Letters

Thu, 10/24/2019 - 9:15pm
Category: 

The Block Island Walk

To the Editor:

Nationwide, fall is known as “Walk Season” for the Alzheimer’s Association, as local chapters gear up for the Walk to End Alzheimer’s events that are the largest fundraisers of the year. The Alzheimer’s Association Rhode Island Chapter just wrapped up four successful walks in Westerly, Newport, Providence, and, new this year, Block Island.

The money generated by these walks is vital to help fund Alzheimer’s research in the hope of finding a cure, as well as supporting the programs and services that are available locally to people living with the disease and their caregivers.

It takes a lot of people working together to organize and run these walks, and we couldn’t do it without our numerous volunteers. We also depend on the support of state and local officials, whose efforts at the State House and in their community help in the fight to find a cure.

Many of our elected officials turned out in person to support the Walk to End Alzheimer events, and for this we are particularly grateful. Among those who participated were U.S. Congressman David Cicilline, State Senators Erin Lynch Prata, Louis DiPalma and Susan Sosnowski; Andrew Szala, Veterans Affairs Coordinator for U.S. Senator Sheldon Whitehouse; Providence Mayor Jorge Elorza, Cranston Mayor Allan Fung, and Rose Amoros Jones, Director of the Rhode Island Office on Healthy Aging.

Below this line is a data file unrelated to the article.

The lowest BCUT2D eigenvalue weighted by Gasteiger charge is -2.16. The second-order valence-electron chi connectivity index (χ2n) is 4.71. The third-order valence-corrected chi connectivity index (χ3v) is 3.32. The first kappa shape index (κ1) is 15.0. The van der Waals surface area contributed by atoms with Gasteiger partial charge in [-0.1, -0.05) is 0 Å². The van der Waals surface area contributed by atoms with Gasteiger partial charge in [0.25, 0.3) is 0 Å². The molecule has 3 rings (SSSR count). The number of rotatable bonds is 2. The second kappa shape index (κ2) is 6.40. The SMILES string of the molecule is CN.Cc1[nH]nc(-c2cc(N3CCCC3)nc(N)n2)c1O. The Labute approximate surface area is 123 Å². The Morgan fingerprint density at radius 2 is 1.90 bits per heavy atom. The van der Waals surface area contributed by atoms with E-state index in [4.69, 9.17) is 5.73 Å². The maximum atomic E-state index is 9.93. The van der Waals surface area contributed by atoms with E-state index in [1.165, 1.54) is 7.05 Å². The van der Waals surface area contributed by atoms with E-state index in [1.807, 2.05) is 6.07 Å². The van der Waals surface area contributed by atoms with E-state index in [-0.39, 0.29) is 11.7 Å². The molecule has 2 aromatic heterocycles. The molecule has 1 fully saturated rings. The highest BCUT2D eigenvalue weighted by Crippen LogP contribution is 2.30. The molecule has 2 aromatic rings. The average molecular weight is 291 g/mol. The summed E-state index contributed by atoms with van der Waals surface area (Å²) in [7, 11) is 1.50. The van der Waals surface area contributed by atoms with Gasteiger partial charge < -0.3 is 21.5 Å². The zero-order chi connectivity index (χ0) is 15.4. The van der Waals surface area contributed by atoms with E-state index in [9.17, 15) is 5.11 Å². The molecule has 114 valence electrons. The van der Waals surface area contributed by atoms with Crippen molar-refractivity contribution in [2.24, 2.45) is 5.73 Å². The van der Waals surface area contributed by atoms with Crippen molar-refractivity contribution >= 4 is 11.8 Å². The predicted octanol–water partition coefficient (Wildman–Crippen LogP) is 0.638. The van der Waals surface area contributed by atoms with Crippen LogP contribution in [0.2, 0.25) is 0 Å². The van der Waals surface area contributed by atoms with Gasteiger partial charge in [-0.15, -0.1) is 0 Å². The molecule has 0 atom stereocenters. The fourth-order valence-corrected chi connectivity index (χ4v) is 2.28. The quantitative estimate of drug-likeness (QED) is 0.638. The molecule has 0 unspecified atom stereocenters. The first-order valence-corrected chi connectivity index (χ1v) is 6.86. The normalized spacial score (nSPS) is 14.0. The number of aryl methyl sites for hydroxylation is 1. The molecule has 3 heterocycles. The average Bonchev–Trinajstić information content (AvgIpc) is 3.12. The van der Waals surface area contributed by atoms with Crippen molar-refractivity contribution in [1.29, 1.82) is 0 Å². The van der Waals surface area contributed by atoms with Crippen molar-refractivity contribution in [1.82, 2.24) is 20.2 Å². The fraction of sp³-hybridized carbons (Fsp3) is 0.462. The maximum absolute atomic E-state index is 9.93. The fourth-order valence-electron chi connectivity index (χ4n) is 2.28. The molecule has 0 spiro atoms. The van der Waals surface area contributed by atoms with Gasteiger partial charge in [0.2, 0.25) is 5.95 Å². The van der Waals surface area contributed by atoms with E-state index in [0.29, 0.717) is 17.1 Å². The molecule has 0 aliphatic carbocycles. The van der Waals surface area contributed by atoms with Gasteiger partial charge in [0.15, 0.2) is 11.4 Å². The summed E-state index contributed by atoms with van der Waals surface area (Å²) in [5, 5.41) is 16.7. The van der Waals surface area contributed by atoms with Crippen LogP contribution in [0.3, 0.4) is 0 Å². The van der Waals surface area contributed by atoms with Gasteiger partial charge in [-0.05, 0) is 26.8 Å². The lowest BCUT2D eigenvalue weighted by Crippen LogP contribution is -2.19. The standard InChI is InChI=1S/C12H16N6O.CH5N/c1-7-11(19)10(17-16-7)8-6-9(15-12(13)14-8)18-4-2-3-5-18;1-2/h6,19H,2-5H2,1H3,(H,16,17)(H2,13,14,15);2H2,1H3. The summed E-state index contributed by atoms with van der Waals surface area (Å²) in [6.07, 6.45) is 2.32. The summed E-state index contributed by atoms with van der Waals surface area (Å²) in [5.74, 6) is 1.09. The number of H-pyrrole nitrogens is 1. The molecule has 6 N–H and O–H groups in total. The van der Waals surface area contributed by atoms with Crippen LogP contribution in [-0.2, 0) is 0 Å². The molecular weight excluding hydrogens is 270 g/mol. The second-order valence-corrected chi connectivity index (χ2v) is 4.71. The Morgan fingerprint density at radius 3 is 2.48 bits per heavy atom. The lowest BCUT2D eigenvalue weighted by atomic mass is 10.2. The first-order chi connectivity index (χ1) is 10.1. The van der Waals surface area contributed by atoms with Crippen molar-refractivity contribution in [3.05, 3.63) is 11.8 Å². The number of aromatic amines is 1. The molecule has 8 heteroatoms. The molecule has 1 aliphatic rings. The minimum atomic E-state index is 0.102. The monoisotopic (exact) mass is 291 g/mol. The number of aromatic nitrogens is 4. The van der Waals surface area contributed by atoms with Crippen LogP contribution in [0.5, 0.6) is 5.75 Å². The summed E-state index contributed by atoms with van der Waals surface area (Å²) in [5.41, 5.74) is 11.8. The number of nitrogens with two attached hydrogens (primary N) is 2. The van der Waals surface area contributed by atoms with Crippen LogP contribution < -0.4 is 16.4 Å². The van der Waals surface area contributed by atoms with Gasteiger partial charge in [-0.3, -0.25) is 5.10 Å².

The Alzheimer’s Association would also like to extend a special thank-you to State Representative Deborah Ruggiero for serving as an emcee for our Newport Walk, and Lieutenant Governor Dan McKee for doing the same for our Block Island Walk.

With thousands of Rhode Islanders and others taking part in the Walks and state and local leaders giving the Alzheimer’s cause a higher profile, there is hope that one day soon we can end this disease.

Eric Creamer

Director of Policy for Alzheimer’s

Association Rhode Island Chapter

 

‘Not a conservation issue’

To the Editor: